The crypto market is taking a beating today, in a continuation of the losses seen on Monday.
Just last week, Bitcoin hit a new all-time high at $69,000. But while the market ticked up, on-chain metrics were actually flat last week.
According to CoinMetrics, Bitcoin transactions grew by only 2.9% week-over-week while Ethereum transactions actually dropped by 0.6%, and stablecoin activity also fell off after a recent surge. USDC active addresses declined substantially by 8.9% on the week, while Tether (USDT) active addresses fell by 2.1%.
Following the latest drop, the total crypto market cap has slid down to $2.72 billion, down from over $3 trillion last week.
However, the latest pullback only sent the price to the level seen in late October, so just three weeks back.
As Vijay Ayyar, head of Asia Pacific with crypto exchange Luno, said, it “would be unusual to keep moving up without corrections” and argued that it is “a healthy pullback” after a prolonged rally.
Bulls Need More Beating?
The pullback has wiped out $1.3 billion of the Bitcoin open interest from yesterday’s high of $25.96 bln and $4.2 billion from $28.85 billion ATH on Nov. 10. As for Ether OI, just over $1 billion has been nuked to $12.06 bln, down from $14.66 bln ATH on Nov. 10.
The funding rate, as a result, has normalized, and in some cases like OKEx and BitMEX have even gone negative, as per Bybt. The highest funding rate for Bitcoin futures contracts is currently on Bybit at 0.0678%, while for Ether perpetuals, it is at 0.01% on Bybit as again.
BTC annualized daily basis on Binance has now fallen to 5.68%, down from 12.92% last week and 15.32% from late October but still extremely high from -0.96% in late September.
This resetting comes after the liquidation of 219,010 traders for $885.62 million in the past 24 hours. Binance accounts for 37.46% of it, despite not putting out complete numbers.
But is it over yet? That’s hard to know though trader CryptoCobain who called for a “savage dip” after the ATH breakout “to crush late longers then real ATH breakout,” early last month now sees the worst-case scenario to be Bitcoin dropping as much as to $48,000 or $52,000.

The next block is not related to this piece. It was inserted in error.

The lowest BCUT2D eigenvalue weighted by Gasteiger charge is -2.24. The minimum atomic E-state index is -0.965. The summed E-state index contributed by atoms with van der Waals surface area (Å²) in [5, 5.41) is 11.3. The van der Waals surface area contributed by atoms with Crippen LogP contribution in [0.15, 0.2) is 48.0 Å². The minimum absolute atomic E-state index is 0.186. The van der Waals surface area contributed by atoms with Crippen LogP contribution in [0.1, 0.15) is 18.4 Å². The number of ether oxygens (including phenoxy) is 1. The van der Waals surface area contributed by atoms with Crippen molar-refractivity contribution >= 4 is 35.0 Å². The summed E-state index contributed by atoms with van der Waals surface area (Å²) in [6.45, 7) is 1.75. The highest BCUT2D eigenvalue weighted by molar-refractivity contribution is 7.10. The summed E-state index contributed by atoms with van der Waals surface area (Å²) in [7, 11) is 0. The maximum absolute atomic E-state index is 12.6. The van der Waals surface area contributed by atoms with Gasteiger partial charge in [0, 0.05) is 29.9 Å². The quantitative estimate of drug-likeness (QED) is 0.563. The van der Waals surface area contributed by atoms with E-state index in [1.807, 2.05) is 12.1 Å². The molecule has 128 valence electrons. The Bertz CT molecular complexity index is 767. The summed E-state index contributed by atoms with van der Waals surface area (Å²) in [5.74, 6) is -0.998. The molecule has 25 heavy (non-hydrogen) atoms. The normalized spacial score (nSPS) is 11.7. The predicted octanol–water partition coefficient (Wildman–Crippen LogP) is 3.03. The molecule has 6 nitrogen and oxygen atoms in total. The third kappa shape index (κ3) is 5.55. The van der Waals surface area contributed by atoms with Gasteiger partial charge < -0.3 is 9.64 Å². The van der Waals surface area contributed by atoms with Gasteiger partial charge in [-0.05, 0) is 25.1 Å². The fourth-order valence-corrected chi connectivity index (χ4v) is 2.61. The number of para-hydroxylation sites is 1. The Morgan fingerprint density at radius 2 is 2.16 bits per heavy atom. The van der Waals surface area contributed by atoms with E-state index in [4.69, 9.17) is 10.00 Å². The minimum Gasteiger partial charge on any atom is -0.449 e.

Basically, to a level where “it looks bad enough for bears to gloat,” he commented.
Speculators Need To Be “Shaken Out”
While Bitcoin has taken a drop, you wouldn’t want to be paper hands like economist Mohamed El-Erian who shared his crypto experience in an interview with CNBC, revealing that he bought some Bitcoin in the “crypto winter” of 2018 when the digital asset plunged to $3,000 only to capitulate well ahead of the face-melting rally.
“I felt compelled to buy it — I really did,” said the Allianz chief economic advisor. “I felt like I had framed it. I had this level, I had an entry point.”
But he ended up selling in late 2020 once Bitcoin went to 2017 all-time high of $20,000 due to “behavioral mistakes” as BTC went on to hit $65k in April and $69k last week, propelled by inflation fears.
While El-Erian didn’t comment on valuations, he categorized Bitcoin investors in three buckets: day-trading “speculators,” professional investors looking to diversify their portfolios, and “fundamentalists” who are in it for the long haul, with the last two types “really strong foundations for that market long-term.”
As for when to buy again, El-Erian said he would feel comfortable buying again once some of the speculators in the market are “shaken out,” which seems to be the case currently.
“These other two levels are pretty solid in terms of supporting bitcoin and other cryptocurrencies.”
“The key thing here is the underlying technology and the model. And those two things are going to be very influential in the period ahead.”
A Disruptive Force
According to El Erian, the cryptocurrency is a “very disruptive force,” but he doesn’t see it ever becoming a “global currency” and replacing the U.S. dollar either.
While it can’t be “regulated out of existence,” the former PIMCO CEO thinks the crypto industry should start engaging with regulators sooner rather than later to avoid the regulatory headwinds faced by giants like Amazon, Google, and Facebook.
The crypto industry has a “responsibility not to repeat the mistake of Big Tech,” El-Erian said. “The big mistake of Big Tech was they didn’t realize they were becoming systemically important, so they didn’t engage in preemptive regulatory discussions.”